GREENSBORO, N.C. - Impacts of EPA's formaldehyde rules on cabinet manufacturing, LEAN production, and delivering new styles of cabinetry such as narrower stile-and-rail doors were among key concerns as some 250 cabinetry managers and their suppliers gathered at the 2016 Kitchen Cabinet Manufacturers Association (KCMA) fall conference in Greensboro, North Carolina.

The conference, which ran October 8-11 at the Sheraton Greensboro Hotel, was followed by two days of manufacturing plant tours, including a visit to Corsi Group's brand new frameless cabinetry plant, Siteline; wood components firm, Southern Finishing; and Marsh Furniture, a 100-year-old cabinetry firm that has reinvented its manufacturing process to batch-one production.

These tours, which also included visits to nearby hardware manufacturers Hafele, Grass, and Blum, provide exclusive access to the production operations of these KCMA members plants, access available in no other way.  

The KCMA also unveiled updated branding and a new web design and strategy, projects spearheaded by Betsy Natz, KCMA CEO. Natz officially took over as CEO on June 1 of this year, to succeed long-time association EVP Dick Titus, who retired last year. Natz was CEO of the Institute of Clean Air Companies before coming to KCMA. Her background also includes leading other trade associations, a congressional staff member and other Federal agency experience.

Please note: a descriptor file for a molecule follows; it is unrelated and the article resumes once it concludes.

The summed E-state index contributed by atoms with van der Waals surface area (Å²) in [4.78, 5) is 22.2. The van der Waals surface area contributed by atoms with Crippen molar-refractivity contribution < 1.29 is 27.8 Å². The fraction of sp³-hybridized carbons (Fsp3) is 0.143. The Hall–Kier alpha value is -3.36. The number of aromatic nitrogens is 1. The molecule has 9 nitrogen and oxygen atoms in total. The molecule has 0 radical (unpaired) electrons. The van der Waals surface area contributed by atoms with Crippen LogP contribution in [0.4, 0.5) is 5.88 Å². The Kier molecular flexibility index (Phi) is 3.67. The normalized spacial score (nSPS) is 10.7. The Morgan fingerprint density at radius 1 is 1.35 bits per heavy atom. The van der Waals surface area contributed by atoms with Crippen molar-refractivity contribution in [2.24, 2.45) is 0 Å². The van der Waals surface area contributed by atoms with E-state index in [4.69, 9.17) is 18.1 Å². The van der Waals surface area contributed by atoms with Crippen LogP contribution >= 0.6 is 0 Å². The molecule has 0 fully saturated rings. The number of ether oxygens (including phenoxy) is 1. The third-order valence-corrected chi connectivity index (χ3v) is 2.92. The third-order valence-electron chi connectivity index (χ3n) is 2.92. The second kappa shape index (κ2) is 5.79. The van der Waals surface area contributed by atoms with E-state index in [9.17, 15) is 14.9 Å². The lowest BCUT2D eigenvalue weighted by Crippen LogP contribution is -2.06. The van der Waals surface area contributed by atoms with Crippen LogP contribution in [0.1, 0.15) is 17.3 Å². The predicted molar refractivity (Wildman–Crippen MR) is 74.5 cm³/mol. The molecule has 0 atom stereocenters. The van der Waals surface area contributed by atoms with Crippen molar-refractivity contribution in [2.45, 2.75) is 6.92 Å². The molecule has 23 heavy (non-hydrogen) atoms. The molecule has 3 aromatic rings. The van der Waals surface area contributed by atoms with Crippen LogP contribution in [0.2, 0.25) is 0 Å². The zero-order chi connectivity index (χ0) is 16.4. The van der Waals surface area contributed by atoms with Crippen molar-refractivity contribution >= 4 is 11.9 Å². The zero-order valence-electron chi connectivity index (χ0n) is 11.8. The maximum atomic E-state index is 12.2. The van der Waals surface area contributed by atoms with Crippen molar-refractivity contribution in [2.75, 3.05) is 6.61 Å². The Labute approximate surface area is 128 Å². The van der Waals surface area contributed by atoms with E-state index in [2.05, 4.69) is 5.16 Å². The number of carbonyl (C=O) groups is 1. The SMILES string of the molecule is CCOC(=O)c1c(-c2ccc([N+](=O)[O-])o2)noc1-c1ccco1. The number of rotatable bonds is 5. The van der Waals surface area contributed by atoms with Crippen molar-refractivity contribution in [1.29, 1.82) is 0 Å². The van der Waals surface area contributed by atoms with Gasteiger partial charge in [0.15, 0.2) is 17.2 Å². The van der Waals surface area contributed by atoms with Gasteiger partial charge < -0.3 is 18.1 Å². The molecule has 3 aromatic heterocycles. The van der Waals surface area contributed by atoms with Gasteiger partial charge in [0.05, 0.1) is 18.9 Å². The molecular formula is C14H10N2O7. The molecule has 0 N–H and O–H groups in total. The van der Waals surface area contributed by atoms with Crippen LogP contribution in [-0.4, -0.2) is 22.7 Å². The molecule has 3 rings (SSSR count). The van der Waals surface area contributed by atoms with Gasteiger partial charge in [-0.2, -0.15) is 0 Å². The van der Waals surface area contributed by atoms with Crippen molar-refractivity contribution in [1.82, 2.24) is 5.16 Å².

At KCMA a  panel reviewed EPA Formaldehyde rules, expected to published in the Federal Register in late October.

During a day full of conference sessions, attendees heard a panel of designers detail trending preferences for contemporary kitchens, which include a mix of simplified, post-modern design, contrasting light and dark cabinetry, and improved cabinet and drawer organization, often incorporating principles of "Universal Design" - the approach that accommodates accessibility and utility for multiple generations sharing a single living space.

A panel previewed the forthcoming EPA rules on formaldehyde in engineered panel used in cabinets. Rules covered hardwood plywood and particleboard, released earlier this year, are expected to be formally published in the Federal Register in late October. Wood products companies and fabricators will have 60 days to begin compliance steps required by the rules, which are modeled on CARB, the California Air Resource Board regulations. 

Natz also previewed for attendees the revised KCMA website, expected to go live in November 2016. The responsive design format, built byGroup, takes a refreshed approach to the site engagement for KCMA members, cabinet buyers, and for the general consumer audience. Along with standards such as the ESP environmental standards and the KCMA quality standards (ANSI/KCMA), the site would also present the database of KCMA cabinetry manufacturers in a more intuitive and searchable format. 

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